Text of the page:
Friend-of-HBT Nick Collias has been reading about the Alfredo Simon case in the Spanish language press and passes along a coupe of articles that show just how sordid this business is getting:
According to this report by Yoel Adames of ESPN Deportes, the mother of the victim, Michel Castillo, Alfredo Simon tried to bribe the family in order to get them to drop the charges:
“We’ve come so that justice will be done, because we understand that people are in support of him being released, and we want justice. He has offered money, but money doesn’t pay for the death of my son. My son’s death is non-negotiable.”
Castillo’s mother claims that, contrary to many of the reports we’ve seen, Simon and Castillo were not friends. She also claims that Simon was indifferent to the fact that Castillo was shot, shrugged it all off and went on to a club after the shooting. It’s about 18-levels of hearsay, but Castillo’s mother says she was told that Simon said “what do I care?” at the scene.
There are two sides to every story, however. According to this report, a cousin of Simon’s who was at the scene says that “More people were shooting in the air at the scene, but in the eye of the public it’s my cousin’s fault because he’s a ball player and they want him to be guilty.” Another person at the scene says this:
“Alfredo Simon isn’t guilty, what’s happening is that [the victim’s family] wants to get involved because they envy [Simon] because he is young and is beginning to have money.”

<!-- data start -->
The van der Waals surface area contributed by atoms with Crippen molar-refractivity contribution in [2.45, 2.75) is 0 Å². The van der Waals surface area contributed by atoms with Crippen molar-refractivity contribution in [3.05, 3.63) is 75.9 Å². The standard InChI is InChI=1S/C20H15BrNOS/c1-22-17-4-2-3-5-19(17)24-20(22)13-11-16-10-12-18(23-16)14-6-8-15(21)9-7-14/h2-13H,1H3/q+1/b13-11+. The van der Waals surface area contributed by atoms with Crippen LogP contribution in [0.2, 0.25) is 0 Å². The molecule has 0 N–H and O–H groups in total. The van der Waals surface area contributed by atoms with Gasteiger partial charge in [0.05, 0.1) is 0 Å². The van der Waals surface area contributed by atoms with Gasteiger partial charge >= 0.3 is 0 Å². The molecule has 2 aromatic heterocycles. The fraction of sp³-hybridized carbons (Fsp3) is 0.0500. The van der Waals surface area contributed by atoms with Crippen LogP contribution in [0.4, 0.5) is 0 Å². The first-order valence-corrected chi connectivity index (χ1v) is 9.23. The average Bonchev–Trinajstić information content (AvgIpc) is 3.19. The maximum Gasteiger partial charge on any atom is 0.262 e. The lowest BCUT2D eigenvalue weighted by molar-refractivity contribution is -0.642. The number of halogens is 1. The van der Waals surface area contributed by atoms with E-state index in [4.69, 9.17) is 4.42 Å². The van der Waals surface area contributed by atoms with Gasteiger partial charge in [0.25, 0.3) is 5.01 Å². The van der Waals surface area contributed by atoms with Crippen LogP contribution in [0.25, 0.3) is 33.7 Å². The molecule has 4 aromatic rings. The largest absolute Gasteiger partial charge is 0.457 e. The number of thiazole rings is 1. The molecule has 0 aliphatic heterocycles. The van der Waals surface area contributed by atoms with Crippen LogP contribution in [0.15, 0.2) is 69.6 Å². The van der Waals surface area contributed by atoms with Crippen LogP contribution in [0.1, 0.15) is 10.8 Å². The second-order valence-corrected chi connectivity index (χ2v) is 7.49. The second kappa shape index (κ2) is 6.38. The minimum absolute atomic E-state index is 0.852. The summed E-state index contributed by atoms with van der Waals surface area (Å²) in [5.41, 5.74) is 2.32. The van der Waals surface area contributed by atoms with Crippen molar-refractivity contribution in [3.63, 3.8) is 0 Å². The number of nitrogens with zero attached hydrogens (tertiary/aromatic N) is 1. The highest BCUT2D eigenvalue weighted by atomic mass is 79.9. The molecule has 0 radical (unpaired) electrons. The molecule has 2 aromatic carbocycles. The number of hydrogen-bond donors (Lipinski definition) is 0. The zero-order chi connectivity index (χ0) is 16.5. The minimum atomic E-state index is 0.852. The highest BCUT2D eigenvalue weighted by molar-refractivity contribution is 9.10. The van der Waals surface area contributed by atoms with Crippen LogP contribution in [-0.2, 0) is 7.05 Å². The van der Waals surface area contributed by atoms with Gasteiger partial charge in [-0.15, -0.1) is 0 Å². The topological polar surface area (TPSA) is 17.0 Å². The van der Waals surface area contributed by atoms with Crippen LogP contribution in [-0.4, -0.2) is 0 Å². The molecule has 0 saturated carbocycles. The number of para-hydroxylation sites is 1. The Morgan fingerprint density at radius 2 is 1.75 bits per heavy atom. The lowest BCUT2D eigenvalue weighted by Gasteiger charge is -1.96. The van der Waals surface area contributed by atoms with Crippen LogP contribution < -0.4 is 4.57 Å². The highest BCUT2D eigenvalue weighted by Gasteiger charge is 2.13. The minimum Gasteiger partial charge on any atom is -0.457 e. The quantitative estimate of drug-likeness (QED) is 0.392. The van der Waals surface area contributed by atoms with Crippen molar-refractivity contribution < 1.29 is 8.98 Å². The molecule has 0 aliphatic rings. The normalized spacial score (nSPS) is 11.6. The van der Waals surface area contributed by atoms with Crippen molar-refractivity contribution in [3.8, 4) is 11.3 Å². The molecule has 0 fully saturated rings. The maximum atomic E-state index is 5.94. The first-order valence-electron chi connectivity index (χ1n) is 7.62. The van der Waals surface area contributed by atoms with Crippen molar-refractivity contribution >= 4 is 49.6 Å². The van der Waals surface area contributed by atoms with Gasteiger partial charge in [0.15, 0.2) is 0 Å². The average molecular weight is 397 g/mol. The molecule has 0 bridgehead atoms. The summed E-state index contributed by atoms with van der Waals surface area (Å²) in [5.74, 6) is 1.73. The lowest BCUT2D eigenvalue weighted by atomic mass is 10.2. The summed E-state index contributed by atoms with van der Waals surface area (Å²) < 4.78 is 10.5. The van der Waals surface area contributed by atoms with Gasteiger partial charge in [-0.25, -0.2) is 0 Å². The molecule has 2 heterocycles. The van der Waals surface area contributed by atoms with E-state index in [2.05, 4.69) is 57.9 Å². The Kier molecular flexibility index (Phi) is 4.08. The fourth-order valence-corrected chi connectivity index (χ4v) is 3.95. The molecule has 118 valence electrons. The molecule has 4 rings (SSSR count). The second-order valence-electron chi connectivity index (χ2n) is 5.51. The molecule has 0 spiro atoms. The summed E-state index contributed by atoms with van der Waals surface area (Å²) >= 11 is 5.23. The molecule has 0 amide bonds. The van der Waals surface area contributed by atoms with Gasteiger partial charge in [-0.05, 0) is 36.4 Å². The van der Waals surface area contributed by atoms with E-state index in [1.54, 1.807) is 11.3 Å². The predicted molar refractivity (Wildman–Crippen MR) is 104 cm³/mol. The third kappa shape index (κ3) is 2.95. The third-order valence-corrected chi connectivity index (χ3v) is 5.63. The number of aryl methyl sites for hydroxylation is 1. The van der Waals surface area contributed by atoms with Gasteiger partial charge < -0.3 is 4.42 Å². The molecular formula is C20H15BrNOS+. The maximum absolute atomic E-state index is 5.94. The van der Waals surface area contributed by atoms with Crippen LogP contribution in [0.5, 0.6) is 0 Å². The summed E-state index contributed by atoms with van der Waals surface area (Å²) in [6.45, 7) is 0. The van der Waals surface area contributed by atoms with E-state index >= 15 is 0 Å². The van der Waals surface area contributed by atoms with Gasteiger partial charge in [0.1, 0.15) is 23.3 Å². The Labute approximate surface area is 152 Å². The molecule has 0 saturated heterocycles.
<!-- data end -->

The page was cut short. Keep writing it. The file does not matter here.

Everyone’s emotions here are strong. There may also be agenda in play on both sides. All I know is that every time we hear something new about this case it gets sadder and sadder.
(Thanks again to Nick Collias for bringing these reports to my attention and for translating them)
Mets manager Terry Collins said on Wednesday, “It’s unlikely that [Steven Matz] will start the season with us.” The final spot in the Mets’ starting rotation will go to either Zack Wheeler or Seth Lugo, Newsday’s Marc Carig reports.
On Wheeler’s innings limit, assistant GM John Ricco said, “There’s going to be some number but we don’t exactly know what that is.” Wheeler missed the last two seasons after undergoing Tommy John surgery.
Neither Wheeler nor Lugo have had terrific springs as each carries a 5.11 and 5.56 Grapefruit League ERA, respectively. However, Carig notes that Wheeler has impressed simply by appearing healthy and brandishing a fastball that once again sits in the mid- to high-90’s. Lugo, meanwhile, proved crucial to the Mets last year, posting a 2.67 ERA across eight starts and nine relief appearances.
Nick Groke of the Denver Post reports that the Rockies agreed to a $200 million, 30-year lease with the Metropolitan Baseball Stadium District, which is the state division that owns Coors Field. As part of the deal, the Rockies will lease and develop a plot of land south of the stadium, which will cost the team $125 million for 99 years.
As Groke points out, had the Rockies not reached a deal by Thursday, March 30, the lease would have rolled over for five more years.
Rockies owner Dick Monfort issued a statement, saying, “We are proud that Coors Field will continue to be a vital part of a vibrant city, drawing fans from near and far and making our Colorado residents proud.”
The Rockies moved into Coors Field in 1995. It is the National League’s third oldest stadium. In that span of time, the Rockies have made the playoffs three times, the last coming in 2009 when they lost in the NLDS to the Phillies. The Rockies were swept in the 2007 World Series by the Red Sox.